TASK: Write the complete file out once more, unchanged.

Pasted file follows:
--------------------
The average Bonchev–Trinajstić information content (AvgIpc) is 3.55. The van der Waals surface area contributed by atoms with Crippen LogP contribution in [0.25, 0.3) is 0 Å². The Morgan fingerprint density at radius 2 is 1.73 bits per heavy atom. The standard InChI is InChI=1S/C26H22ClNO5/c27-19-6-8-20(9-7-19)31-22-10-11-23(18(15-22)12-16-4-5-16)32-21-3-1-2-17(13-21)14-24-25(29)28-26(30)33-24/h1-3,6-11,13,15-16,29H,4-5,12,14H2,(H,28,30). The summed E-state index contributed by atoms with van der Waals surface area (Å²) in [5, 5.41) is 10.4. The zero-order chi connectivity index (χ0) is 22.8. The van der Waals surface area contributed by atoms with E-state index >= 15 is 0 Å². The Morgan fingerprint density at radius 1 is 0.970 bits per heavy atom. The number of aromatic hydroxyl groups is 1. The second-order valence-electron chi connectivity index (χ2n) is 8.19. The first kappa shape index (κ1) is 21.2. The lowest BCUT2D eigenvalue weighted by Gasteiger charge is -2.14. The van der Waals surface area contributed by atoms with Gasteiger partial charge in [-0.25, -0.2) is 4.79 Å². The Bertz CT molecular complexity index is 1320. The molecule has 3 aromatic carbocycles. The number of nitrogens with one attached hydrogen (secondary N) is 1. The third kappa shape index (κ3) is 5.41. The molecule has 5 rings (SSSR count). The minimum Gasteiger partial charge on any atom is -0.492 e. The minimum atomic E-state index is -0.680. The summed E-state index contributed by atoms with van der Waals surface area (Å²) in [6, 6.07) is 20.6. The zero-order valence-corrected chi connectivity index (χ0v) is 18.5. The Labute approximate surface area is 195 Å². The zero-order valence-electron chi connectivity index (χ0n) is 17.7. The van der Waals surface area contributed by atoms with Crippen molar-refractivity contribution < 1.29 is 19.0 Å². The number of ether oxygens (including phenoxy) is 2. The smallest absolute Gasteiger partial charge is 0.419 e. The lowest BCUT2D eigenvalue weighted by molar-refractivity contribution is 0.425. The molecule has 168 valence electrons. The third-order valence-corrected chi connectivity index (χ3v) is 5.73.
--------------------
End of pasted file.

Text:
The average Bonchev–Trinajstić information content (AvgIpc) is 3.55. The van der Waals surface area contributed by atoms with Crippen LogP contribution in [0.25, 0.3) is 0 Å². The Morgan fingerprint density at radius 2 is 1.73 bits per heavy atom. The standard InChI is InChI=1S/C26H22ClNO5/c27-19-6-8-20(9-7-19)31-22-10-11-23(18(15-22)12-16-4-5-16)32-21-3-1-2-17(13-21)14-24-25(29)28-26(30)33-24/h1-3,6-11,13,15-16,29H,4-5,12,14H2,(H,28,30). The summed E-state index contributed by atoms with van der Waals surface area (Å²) in [5, 5.41) is 10.4. The zero-order chi connectivity index (χ0) is 22.8. The van der Waals surface area contributed by atoms with E-state index >= 15 is 0 Å². The Morgan fingerprint density at radius 1 is 0.970 bits per heavy atom. The number of aromatic hydroxyl groups is 1. The second-order valence-electron chi connectivity index (χ2n) is 8.19. The first kappa shape index (κ1) is 21.2. The lowest BCUT2D eigenvalue weighted by Gasteiger charge is -2.14. The van der Waals surface area contributed by atoms with Gasteiger partial charge in [-0.25, -0.2) is 4.79 Å². The Bertz CT molecular complexity index is 1320. The molecule has 3 aromatic carbocycles. The number of nitrogens with one attached hydrogen (secondary N) is 1. The third kappa shape index (κ3) is 5.41. The molecule has 5 rings (SSSR count). The minimum Gasteiger partial charge on any atom is -0.492 e. The minimum atomic E-state index is -0.680. The summed E-state index contributed by atoms with van der Waals surface area (Å²) in [6, 6.07) is 20.6. The zero-order valence-corrected chi connectivity index (χ0v) is 18.5. The Labute approximate surface area is 195 Å². The zero-order valence-electron chi connectivity index (χ0n) is 17.7. The van der Waals surface area contributed by atoms with Crippen molar-refractivity contribution < 1.29 is 19.0 Å². The number of ether oxygens (including phenoxy) is 2. The smallest absolute Gasteiger partial charge is 0.419 e. The lowest BCUT2D eigenvalue weighted by molar-refractivity contribution is 0.425. The molecule has 168 valence electrons. The third-order valence-corrected chi connectivity index (χ3v) is 5.73.